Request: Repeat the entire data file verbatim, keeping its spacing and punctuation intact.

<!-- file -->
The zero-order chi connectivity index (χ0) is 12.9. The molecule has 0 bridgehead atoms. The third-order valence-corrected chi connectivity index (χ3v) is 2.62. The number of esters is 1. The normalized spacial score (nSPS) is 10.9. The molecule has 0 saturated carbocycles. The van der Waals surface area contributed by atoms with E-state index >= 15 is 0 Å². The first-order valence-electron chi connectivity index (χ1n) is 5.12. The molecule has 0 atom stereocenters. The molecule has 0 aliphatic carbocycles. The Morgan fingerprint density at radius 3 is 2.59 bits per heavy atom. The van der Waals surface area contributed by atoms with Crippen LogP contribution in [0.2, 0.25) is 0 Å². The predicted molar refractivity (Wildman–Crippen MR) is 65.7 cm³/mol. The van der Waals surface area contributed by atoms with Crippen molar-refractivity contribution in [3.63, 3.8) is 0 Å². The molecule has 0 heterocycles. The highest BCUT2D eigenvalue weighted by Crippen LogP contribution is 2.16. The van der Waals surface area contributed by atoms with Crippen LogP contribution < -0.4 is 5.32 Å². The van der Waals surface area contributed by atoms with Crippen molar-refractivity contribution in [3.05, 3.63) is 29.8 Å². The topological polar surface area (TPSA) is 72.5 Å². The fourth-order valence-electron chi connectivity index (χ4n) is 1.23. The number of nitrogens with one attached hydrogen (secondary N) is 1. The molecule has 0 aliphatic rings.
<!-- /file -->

The zero-order chi connectivity index (χ0) is 12.9. The molecule has 0 bridgehead atoms. The third-order valence-corrected chi connectivity index (χ3v) is 2.62. The number of esters is 1. The normalized spacial score (nSPS) is 10.9. The molecule has 0 saturated carbocycles. The van der Waals surface area contributed by atoms with E-state index >= 15 is 0 Å². The first-order valence-electron chi connectivity index (χ1n) is 5.12. The molecule has 0 atom stereocenters. The molecule has 0 aliphatic carbocycles. The Morgan fingerprint density at radius 3 is 2.59 bits per heavy atom. The van der Waals surface area contributed by atoms with Crippen LogP contribution in [0.2, 0.25) is 0 Å². The predicted molar refractivity (Wildman–Crippen MR) is 65.7 cm³/mol. The van der Waals surface area contributed by atoms with Crippen molar-refractivity contribution in [3.63, 3.8) is 0 Å². The molecule has 0 heterocycles. The highest BCUT2D eigenvalue weighted by Crippen LogP contribution is 2.16. The van der Waals surface area contributed by atoms with Crippen LogP contribution < -0.4 is 5.32 Å². The van der Waals surface area contributed by atoms with Crippen molar-refractivity contribution in [3.05, 3.63) is 29.8 Å². The topological polar surface area (TPSA) is 72.5 Å². The fourth-order valence-electron chi connectivity index (χ4n) is 1.23. The number of nitrogens with one attached hydrogen (secondary N) is 1. The molecule has 0 aliphatic rings.